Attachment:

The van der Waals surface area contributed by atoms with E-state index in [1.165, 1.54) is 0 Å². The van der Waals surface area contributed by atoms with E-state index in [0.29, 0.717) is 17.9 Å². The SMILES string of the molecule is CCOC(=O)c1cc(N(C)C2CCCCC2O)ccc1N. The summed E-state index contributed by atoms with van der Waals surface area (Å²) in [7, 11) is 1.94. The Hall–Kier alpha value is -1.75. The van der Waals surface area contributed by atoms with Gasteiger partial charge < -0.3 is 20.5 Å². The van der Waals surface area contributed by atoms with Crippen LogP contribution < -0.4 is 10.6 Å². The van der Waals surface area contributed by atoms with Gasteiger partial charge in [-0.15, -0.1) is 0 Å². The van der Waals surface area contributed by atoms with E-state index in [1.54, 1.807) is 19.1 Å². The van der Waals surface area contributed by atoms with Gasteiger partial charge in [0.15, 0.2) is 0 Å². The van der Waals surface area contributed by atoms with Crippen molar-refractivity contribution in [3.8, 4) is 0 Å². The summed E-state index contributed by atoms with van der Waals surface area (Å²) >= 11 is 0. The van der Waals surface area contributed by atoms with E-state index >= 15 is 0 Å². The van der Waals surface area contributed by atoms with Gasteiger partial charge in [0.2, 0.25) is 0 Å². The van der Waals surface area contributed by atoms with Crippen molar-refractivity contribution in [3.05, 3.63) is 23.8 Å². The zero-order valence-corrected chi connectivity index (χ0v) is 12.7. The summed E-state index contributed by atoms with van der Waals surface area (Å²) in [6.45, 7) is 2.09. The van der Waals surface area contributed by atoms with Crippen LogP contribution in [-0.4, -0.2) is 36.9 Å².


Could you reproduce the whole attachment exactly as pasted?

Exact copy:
The van der Waals surface area contributed by atoms with E-state index in [1.165, 1.54) is 0 Å². The van der Waals surface area contributed by atoms with E-state index in [0.29, 0.717) is 17.9 Å². The SMILES string of the molecule is CCOC(=O)c1cc(N(C)C2CCCCC2O)ccc1N. The summed E-state index contributed by atoms with van der Waals surface area (Å²) in [7, 11) is 1.94. The Hall–Kier alpha value is -1.75. The van der Waals surface area contributed by atoms with Gasteiger partial charge < -0.3 is 20.5 Å². The van der Waals surface area contributed by atoms with Crippen LogP contribution < -0.4 is 10.6 Å². The van der Waals surface area contributed by atoms with Gasteiger partial charge in [-0.15, -0.1) is 0 Å². The van der Waals surface area contributed by atoms with E-state index in [1.54, 1.807) is 19.1 Å². The van der Waals surface area contributed by atoms with Gasteiger partial charge in [0.15, 0.2) is 0 Å². The van der Waals surface area contributed by atoms with Crippen molar-refractivity contribution in [3.8, 4) is 0 Å². The summed E-state index contributed by atoms with van der Waals surface area (Å²) >= 11 is 0. The van der Waals surface area contributed by atoms with E-state index >= 15 is 0 Å². The van der Waals surface area contributed by atoms with Gasteiger partial charge in [0.2, 0.25) is 0 Å². The van der Waals surface area contributed by atoms with Crippen molar-refractivity contribution in [3.05, 3.63) is 23.8 Å². The zero-order valence-corrected chi connectivity index (χ0v) is 12.7. The summed E-state index contributed by atoms with van der Waals surface area (Å²) in [6.45, 7) is 2.09. The van der Waals surface area contributed by atoms with Crippen LogP contribution in [-0.4, -0.2) is 36.9 Å².